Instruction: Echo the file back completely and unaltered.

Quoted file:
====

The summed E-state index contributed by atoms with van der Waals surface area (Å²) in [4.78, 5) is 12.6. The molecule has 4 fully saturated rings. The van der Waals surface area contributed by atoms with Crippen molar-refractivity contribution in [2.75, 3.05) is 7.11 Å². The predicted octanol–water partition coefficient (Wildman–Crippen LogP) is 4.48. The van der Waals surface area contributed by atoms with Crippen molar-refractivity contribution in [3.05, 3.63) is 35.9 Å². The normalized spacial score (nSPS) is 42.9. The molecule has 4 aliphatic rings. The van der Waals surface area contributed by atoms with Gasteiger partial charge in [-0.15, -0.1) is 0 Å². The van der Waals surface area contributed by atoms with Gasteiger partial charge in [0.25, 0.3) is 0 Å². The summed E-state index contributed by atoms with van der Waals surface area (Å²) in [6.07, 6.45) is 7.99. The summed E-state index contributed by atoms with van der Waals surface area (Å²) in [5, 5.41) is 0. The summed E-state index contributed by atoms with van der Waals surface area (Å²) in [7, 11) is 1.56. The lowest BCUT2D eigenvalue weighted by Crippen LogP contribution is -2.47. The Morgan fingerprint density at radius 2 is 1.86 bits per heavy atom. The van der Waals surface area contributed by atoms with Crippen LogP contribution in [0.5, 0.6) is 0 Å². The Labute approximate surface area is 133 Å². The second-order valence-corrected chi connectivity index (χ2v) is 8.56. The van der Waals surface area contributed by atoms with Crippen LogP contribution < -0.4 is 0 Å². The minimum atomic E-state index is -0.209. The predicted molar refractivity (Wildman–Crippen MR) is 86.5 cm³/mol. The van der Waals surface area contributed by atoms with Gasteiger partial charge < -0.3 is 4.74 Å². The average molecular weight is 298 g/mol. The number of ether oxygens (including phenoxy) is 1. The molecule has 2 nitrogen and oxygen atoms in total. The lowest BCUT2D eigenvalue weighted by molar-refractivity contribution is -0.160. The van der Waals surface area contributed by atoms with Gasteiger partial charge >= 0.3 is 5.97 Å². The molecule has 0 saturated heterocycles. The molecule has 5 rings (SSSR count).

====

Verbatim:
The summed E-state index contributed by atoms with van der Waals surface area (Å²) in [4.78, 5) is 12.6. The molecule has 4 fully saturated rings. The van der Waals surface area contributed by atoms with Crippen molar-refractivity contribution in [2.75, 3.05) is 7.11 Å². The predicted octanol–water partition coefficient (Wildman–Crippen LogP) is 4.48. The van der Waals surface area contributed by atoms with Crippen molar-refractivity contribution in [3.05, 3.63) is 35.9 Å². The normalized spacial score (nSPS) is 42.9. The molecule has 4 aliphatic rings. The van der Waals surface area contributed by atoms with Gasteiger partial charge in [-0.15, -0.1) is 0 Å². The van der Waals surface area contributed by atoms with Gasteiger partial charge in [0.25, 0.3) is 0 Å². The summed E-state index contributed by atoms with van der Waals surface area (Å²) in [6.07, 6.45) is 7.99. The summed E-state index contributed by atoms with van der Waals surface area (Å²) in [5, 5.41) is 0. The summed E-state index contributed by atoms with van der Waals surface area (Å²) in [7, 11) is 1.56. The lowest BCUT2D eigenvalue weighted by Crippen LogP contribution is -2.47. The Morgan fingerprint density at radius 2 is 1.86 bits per heavy atom. The van der Waals surface area contributed by atoms with Crippen LogP contribution in [0.5, 0.6) is 0 Å². The Labute approximate surface area is 133 Å². The second-order valence-corrected chi connectivity index (χ2v) is 8.56. The van der Waals surface area contributed by atoms with Crippen LogP contribution < -0.4 is 0 Å². The minimum atomic E-state index is -0.209. The predicted molar refractivity (Wildman–Crippen MR) is 86.5 cm³/mol. The van der Waals surface area contributed by atoms with Gasteiger partial charge < -0.3 is 4.74 Å². The average molecular weight is 298 g/mol. The number of ether oxygens (including phenoxy) is 1. The molecule has 2 nitrogen and oxygen atoms in total. The lowest BCUT2D eigenvalue weighted by molar-refractivity contribution is -0.160. The van der Waals surface area contributed by atoms with Gasteiger partial charge >= 0.3 is 5.97 Å². The molecule has 0 saturated heterocycles. The molecule has 5 rings (SSSR count).